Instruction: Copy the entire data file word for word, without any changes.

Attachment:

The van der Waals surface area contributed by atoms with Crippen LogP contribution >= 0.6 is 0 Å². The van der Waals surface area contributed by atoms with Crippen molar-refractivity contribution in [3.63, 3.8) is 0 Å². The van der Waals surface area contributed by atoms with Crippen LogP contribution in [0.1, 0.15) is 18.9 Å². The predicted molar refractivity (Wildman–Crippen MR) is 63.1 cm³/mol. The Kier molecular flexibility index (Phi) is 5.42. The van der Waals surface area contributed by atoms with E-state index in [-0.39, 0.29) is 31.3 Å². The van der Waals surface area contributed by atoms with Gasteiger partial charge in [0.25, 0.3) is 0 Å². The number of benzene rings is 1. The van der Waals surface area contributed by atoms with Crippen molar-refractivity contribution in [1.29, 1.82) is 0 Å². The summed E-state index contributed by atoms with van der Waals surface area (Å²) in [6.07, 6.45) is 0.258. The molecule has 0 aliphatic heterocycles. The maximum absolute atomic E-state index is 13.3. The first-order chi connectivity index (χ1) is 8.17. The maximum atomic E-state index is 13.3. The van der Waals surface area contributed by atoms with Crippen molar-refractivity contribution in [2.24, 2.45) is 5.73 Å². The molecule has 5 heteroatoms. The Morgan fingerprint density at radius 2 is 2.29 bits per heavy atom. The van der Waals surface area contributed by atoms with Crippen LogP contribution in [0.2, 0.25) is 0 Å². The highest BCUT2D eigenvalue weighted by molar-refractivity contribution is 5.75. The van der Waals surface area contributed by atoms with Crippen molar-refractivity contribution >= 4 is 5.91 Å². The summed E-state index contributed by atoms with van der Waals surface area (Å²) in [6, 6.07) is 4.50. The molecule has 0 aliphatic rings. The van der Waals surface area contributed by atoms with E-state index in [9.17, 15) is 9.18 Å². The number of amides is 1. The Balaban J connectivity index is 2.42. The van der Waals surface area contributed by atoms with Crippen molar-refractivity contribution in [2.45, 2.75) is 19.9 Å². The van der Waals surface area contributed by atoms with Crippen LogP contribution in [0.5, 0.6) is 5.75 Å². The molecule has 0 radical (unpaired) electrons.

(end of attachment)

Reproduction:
The van der Waals surface area contributed by atoms with Crippen LogP contribution >= 0.6 is 0 Å². The van der Waals surface area contributed by atoms with Crippen molar-refractivity contribution in [3.63, 3.8) is 0 Å². The van der Waals surface area contributed by atoms with Crippen LogP contribution in [0.1, 0.15) is 18.9 Å². The predicted molar refractivity (Wildman–Crippen MR) is 63.1 cm³/mol. The Kier molecular flexibility index (Phi) is 5.42. The van der Waals surface area contributed by atoms with E-state index in [-0.39, 0.29) is 31.3 Å². The van der Waals surface area contributed by atoms with Gasteiger partial charge in [0.25, 0.3) is 0 Å². The number of benzene rings is 1. The van der Waals surface area contributed by atoms with Crippen molar-refractivity contribution in [1.29, 1.82) is 0 Å². The summed E-state index contributed by atoms with van der Waals surface area (Å²) in [6.07, 6.45) is 0.258. The molecule has 0 aliphatic heterocycles. The maximum absolute atomic E-state index is 13.3. The first-order chi connectivity index (χ1) is 8.17. The maximum atomic E-state index is 13.3. The van der Waals surface area contributed by atoms with Crippen molar-refractivity contribution in [2.24, 2.45) is 5.73 Å². The molecule has 5 heteroatoms. The Morgan fingerprint density at radius 2 is 2.29 bits per heavy atom. The van der Waals surface area contributed by atoms with Crippen LogP contribution in [0.2, 0.25) is 0 Å². The highest BCUT2D eigenvalue weighted by molar-refractivity contribution is 5.75. The van der Waals surface area contributed by atoms with Crippen molar-refractivity contribution >= 4 is 5.91 Å². The summed E-state index contributed by atoms with van der Waals surface area (Å²) in [6, 6.07) is 4.50. The molecule has 0 aliphatic rings. The van der Waals surface area contributed by atoms with E-state index in [9.17, 15) is 9.18 Å². The number of amides is 1. The Balaban J connectivity index is 2.42. The van der Waals surface area contributed by atoms with Crippen molar-refractivity contribution in [2.45, 2.75) is 19.9 Å². The van der Waals surface area contributed by atoms with Crippen LogP contribution in [0.5, 0.6) is 5.75 Å². The molecule has 0 radical (unpaired) electrons.